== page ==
CHICAGO (Reuters) - A colossal winter storm stretching from New Mexico to Maine hit the agricultural heartland of the United States with snow and freezing rain on Tuesday, and experts said the worst was still to come as it moved northeast.
The storm, expected to affect as much as a third of the U.S. population, created blizzard conditions from the southern Plains to the upper Midwest, paralyzing grain and livestock movement.
Ice and sleet created dangerous travel conditions and forced the cancellation of thousands of flights.
Moderate to heavy snows of 8 to 15 inches (20 to 38 cm) will blanket the central and northern Midwest, with some places getting 20 inches (51 cm) more. In Chicago, local forecasters expect the city to see a near-record snowfall of up to two feet (61 cm).
In the U.S. Northeast, already facing a wintry mix of snow and sleet, the storm is expected to dump 12-18 inches (30-45 cm) of snow on Boston from Tuesday to Wednesday.
Wall Street financial markets were operating normally on Tuesday morning but officials were making plans for Wednesday, when dangerous icing was possible.
In Washington, D.C., the federal government said that workers could take unscheduled leave or telecommute on Tuesday because of the treacherous travel conditions.
“The largest area of the country we’ve seen so far this winter will be hit with moderate to heavy snow,” said Mike Palmerino, a forecaster with Telvent DTN weather service. “Transportation will be treacherous for the next 48 hours.”
The southern half of the United States will miss the snow but parts of it may get hit with freezing rain and ice.
The storm is expected to wreak havoc on agricultural operations in the Plains states, threatening the dormant winter wheat crop, cattle herds and grain deliveries.
Key farm states of Oklahoma, Kansas and Missouri are being hammered by what forecasters said could be a record combination of frigid conditions and snowfall. Between 12 and 24 inches (30 and 60 cm) of snow are forecast in an arc from southeastern Kansas to southern Michigan and northern Ohio.
Grain elevators across the southern Plains were working with limited shifts and icing on Midwest rivers was expected to slow loading of grain barges headed to U.S. Gulf export markets.
Meat processor Cargill Inc [CARG.UL] said it will reduce production at two U.S. Midwest pork plants ahead of the storm.
Chicago soybean futures rose more than 1 percent early on Tuesday, hitting their highest level since July 2008 as the frigid winter storm boosted feed demand.
Freezing temperatures were proving dangerous for Oklahoma’s 5.1 million head of cattle, its Department of Agricultural Food and Forestry said. “Hypothermia and dehydration are the two things we worry about,” said spokesman Jack Carson.
The Dallas-Fort Worth international airport closed for 2 1/2 hours early on Tuesday due to ice just as thousands of American football fans began arriving in the city for the Super Bowl game on Sunday.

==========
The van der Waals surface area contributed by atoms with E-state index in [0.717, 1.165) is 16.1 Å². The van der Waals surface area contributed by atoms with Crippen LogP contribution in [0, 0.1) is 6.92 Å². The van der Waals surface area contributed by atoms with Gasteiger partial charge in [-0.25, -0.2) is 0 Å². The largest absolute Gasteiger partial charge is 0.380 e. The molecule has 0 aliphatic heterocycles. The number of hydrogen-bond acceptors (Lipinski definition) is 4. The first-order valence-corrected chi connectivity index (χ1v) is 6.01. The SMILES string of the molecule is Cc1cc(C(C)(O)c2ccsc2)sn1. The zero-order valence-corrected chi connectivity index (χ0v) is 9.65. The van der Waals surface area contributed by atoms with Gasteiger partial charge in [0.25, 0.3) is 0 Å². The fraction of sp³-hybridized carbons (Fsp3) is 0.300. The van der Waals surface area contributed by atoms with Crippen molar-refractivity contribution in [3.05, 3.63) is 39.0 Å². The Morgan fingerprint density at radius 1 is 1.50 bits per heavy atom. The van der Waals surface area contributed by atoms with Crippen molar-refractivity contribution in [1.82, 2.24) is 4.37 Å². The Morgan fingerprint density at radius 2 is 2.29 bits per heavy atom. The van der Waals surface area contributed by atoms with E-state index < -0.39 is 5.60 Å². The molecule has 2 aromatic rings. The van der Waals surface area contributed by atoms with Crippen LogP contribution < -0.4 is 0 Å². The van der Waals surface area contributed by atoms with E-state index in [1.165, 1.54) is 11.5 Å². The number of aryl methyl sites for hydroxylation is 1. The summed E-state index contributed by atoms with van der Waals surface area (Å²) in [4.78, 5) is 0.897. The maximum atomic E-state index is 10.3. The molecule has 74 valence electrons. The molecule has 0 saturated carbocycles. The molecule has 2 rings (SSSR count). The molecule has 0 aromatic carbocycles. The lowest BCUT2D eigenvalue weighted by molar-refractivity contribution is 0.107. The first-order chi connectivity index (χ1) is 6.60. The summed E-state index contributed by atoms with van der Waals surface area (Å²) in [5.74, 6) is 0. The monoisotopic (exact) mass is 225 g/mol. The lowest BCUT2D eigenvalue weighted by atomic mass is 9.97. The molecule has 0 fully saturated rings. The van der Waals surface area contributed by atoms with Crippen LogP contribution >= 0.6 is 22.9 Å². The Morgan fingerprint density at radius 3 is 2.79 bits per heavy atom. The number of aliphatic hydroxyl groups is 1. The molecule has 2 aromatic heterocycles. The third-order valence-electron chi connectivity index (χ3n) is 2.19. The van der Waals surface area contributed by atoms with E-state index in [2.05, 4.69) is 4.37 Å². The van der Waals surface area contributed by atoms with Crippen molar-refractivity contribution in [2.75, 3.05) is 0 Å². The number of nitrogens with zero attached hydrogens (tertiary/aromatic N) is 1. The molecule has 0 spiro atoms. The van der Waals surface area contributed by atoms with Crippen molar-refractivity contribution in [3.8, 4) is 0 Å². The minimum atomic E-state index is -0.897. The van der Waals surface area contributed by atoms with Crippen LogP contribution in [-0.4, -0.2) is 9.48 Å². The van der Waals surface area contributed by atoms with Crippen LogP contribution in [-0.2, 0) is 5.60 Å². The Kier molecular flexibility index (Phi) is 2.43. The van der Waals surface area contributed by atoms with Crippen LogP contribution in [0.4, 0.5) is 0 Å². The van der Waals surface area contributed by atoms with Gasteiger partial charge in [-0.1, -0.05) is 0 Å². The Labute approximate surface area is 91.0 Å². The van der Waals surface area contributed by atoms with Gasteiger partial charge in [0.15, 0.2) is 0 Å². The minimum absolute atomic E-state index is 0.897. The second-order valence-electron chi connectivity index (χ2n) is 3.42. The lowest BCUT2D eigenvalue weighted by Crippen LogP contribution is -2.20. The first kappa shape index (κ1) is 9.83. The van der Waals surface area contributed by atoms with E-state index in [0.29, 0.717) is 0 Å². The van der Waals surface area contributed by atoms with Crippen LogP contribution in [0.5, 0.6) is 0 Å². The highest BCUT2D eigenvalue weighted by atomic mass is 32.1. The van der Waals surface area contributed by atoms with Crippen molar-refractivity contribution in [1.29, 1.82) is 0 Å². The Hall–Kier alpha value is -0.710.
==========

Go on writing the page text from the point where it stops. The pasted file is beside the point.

The top U.S. airlines United Continental, Delta Air Lines and American Airlines AMR.N canceled more than 4,000 flights ahead of the storm. Aviation data service Flightaware said more than 6,000 flights have been scrubbed.
The National Weather Service said the ice and sleet could turn into one of the biggest blizzards in more than 40 years in Chicago, with as much as two feet of snow expected. The snow is expected to be accompanied by high winds of more than 40 miles per hour (64 kph) and plunging temperatures.
Chicago faces a blizzard warning through Wednesday afternoon, and many traders at the Chicago Mercantile Exchange were planning to stay downtown on Tuesday night. A CME Group official said the exchange was monitoring the weather forecasts but had not put any contingency plans in place.
A number of suitcases and overnight bags could be seen among the racks in the coat-room of the largest U.S. futures exchange. Road travel is expected to be treacherous and public transportation subject to delays as snow accumulates quickly.
In New York City, snow, sleet and freezing rain made for a messy, slippery commute. Subways and buses were running but with delays and crowding due to weather-related problems.
“It’s far from a picturesque scene. It’s an icy, wet mess,” said meteorologist John Davitt of NY1 television.
Many in the financial industry took the latest severe weather in stride.
“We have a couple of people working from home who live long distances from the office. Other than that, our office is pretty staffed,” said Michael Sheldon, chief market strategist at RDM Financial in Westport, Connecticut.
“Companies that really will be impacted are companies in rural areas where employees have to drive a significant distance,” Sheldon said.
Missouri and Oklahoma were among several states that declared a state of emergency even before the storm hit.
“Everyone should stay inside today and not drive,” Missouri Governor Jay Nixon said on local television.
In Tulsa, Oklahoma, conditions are so bad that the Tulsa World newspaper will not publish for the first time in its history, said publisher Robert E. Lorton III. Many subscribers couldn’t find their Tuesday editions under the snow.
The storm is not expected to hurt first-quarter U.S. economic growth, but is a problem for state and local governments, Moody’s Analytics Chief Economist Mark Zandi said.
It comes at a particularly hard time for them given the budget problems they already face. Storms are expensive to clean up and will create headaches, he told Reuters Insider.
Additional reporting by Bob Burgdorfer, Christine Stebbins, Ros Krasny, Corrie MacLaggan, Ann Saphir, Carey Gillam, Wendell Marsh, Lauren Keiper, Ellen Wulfhorst and Ed Stoddard; Writing by Anthony Boadle; Editing by Mohammad Zargham and Eric Walsh